Contracts & Legal

Cost-Reimbursement Contracts

FavoriteLoadingAdd to favorites

Cost-Reimbursement types of contracts (FAR Subpart 16.3) provide for payment of allowable incurred costs, to the extent prescribed in the contract. These contracts establish an estimate of total cost for the purpose of obligating funds and establishing a ceiling that the contractor may not exceed (except at its own risk) without the approval of the contracting officer.

Website: FAR Subpart 16.3 Cost-Reimbursement Contracts

Website: DFARS 216.3 “Cost-Reimbursement Contract

Cost-plus-incentive-fee Contracts (CPIF)
A cost-plus-incentive-fee contract is a cost-reimbursement contract that provides for an initially negotiated fee to be adjusted later by a formula based on the relationship of total allowable costs to total target costs. Cost-plus-incentive-fee contracts are covered in Subpart 16.4, Incentive Contracts. See 16.405-1 for a more complete description and discussion of application of these contracts. See FAR Subpart 16.301-3 for limitations. [1]

Cost-plus-award-fee Contracts (CPAF)
A cost-plus-award-fee contract is a cost-reimbursement contract that provides for a fee consisting of (a) a base amount (which may be zero) fixed at inception of the contract and (b) an award amount, based upon a judgmental evaluation by the Government, sufficient to provide motivation for excellence in contract performance. Cost-plus-award-fee contracts are covered in Subpart 16.4, Incentive Contracts. See 16.401(e) for a more complete description and discussion of the application of these contracts. See FAR Subpart 16.301-3 and 16.401(e)(5) for limitations. [1]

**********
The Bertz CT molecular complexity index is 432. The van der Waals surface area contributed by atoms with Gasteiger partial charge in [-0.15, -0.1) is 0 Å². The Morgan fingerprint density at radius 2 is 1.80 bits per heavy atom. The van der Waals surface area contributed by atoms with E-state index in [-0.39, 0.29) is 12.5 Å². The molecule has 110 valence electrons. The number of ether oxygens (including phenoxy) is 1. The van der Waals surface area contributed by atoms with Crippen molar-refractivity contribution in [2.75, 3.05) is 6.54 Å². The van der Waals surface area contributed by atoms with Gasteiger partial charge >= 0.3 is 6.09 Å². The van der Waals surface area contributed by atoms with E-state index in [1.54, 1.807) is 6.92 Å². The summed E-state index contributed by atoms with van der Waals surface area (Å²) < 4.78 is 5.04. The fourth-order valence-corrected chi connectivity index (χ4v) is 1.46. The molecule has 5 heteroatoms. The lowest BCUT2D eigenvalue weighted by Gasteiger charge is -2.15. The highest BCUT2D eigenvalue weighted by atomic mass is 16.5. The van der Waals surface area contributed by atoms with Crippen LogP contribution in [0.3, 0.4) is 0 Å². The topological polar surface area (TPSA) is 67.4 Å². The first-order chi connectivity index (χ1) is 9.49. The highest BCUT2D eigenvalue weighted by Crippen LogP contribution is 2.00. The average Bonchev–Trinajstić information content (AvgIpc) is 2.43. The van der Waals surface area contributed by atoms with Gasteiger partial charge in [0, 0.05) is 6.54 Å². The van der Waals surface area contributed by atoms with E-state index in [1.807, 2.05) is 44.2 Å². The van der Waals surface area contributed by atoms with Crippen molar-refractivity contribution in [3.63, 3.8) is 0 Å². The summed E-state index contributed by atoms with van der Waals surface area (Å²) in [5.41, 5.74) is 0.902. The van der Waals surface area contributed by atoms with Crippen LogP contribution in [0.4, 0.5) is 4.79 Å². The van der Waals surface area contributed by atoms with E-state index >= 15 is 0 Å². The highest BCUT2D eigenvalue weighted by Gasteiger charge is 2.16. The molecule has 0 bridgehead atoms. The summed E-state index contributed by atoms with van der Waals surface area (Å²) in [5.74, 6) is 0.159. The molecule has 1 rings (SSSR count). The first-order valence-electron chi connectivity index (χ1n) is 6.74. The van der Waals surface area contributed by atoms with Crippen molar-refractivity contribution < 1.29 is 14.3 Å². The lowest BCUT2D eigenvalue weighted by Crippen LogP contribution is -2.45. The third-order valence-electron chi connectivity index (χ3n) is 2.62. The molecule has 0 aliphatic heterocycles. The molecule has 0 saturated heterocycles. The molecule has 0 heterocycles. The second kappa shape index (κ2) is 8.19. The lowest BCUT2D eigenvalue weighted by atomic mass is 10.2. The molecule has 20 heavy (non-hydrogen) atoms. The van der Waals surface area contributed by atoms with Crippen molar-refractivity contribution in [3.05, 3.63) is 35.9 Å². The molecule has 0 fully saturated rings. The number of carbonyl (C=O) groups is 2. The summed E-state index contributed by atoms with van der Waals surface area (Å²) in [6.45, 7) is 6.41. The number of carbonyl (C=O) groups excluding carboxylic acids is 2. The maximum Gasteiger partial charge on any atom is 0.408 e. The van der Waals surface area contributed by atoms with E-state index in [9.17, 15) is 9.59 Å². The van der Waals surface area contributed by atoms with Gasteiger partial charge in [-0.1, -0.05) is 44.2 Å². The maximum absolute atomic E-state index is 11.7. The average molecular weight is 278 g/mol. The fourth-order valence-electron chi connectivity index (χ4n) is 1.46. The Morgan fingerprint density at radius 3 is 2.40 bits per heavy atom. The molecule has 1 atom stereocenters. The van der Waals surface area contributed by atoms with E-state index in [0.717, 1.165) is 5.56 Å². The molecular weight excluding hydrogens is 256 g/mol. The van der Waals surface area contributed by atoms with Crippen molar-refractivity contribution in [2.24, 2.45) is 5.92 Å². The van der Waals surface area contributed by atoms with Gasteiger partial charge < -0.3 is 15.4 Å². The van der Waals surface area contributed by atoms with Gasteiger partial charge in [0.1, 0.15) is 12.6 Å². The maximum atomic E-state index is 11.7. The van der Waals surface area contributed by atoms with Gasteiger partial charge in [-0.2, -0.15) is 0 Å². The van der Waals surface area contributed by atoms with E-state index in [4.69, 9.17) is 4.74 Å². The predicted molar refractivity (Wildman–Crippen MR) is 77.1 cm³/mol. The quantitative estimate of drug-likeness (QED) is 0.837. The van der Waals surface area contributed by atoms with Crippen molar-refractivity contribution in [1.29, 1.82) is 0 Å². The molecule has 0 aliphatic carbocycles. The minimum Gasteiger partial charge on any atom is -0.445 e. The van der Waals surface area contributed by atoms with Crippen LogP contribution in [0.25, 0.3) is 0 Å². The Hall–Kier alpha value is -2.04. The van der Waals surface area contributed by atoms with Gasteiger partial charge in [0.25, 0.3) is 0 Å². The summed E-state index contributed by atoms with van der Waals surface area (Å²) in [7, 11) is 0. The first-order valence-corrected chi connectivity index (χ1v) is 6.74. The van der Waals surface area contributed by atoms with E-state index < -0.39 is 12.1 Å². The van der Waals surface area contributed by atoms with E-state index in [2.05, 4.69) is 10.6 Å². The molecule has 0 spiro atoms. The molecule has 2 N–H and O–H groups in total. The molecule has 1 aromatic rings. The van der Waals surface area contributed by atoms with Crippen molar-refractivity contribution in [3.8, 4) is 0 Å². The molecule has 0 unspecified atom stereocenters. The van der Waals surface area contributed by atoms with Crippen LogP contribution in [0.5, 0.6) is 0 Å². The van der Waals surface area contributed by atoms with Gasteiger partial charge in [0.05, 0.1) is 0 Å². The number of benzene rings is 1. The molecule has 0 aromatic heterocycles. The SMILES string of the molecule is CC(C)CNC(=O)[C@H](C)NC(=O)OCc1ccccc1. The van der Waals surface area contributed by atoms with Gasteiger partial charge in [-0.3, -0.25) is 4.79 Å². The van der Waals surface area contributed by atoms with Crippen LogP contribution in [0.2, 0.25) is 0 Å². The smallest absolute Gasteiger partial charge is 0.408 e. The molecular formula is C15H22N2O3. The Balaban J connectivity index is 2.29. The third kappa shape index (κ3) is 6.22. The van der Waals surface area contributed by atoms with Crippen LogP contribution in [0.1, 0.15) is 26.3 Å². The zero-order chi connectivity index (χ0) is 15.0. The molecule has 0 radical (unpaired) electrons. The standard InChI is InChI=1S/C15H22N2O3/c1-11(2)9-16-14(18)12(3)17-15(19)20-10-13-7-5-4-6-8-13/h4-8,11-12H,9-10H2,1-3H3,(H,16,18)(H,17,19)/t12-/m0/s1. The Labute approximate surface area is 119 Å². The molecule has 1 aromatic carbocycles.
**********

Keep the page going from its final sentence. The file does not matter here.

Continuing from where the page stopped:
Cost-plus-fixed-fee Contracts (CPFF)
A cost-plus-fixed-fee contract is a cost-reimbursement contract that provides for payment to the contractor of a negotiated fee that is fixed at the inception of the contract. The fixed fee does not vary with actual cost, but may be adjusted as a result of changes in the work to be performed under the contract. This contract type permits contracting for efforts that might otherwise present too great a risk to contractors, but it provides the contractor only a minimum incentive to control costs. [1]

– See Firm-Fixed Price Contract
– See Indefinite Delivery Contract
– See Incentive Contract
– See Time and Materials Contract

AcqLinks and References:

Become an AcqNotes Member to View Page Discussions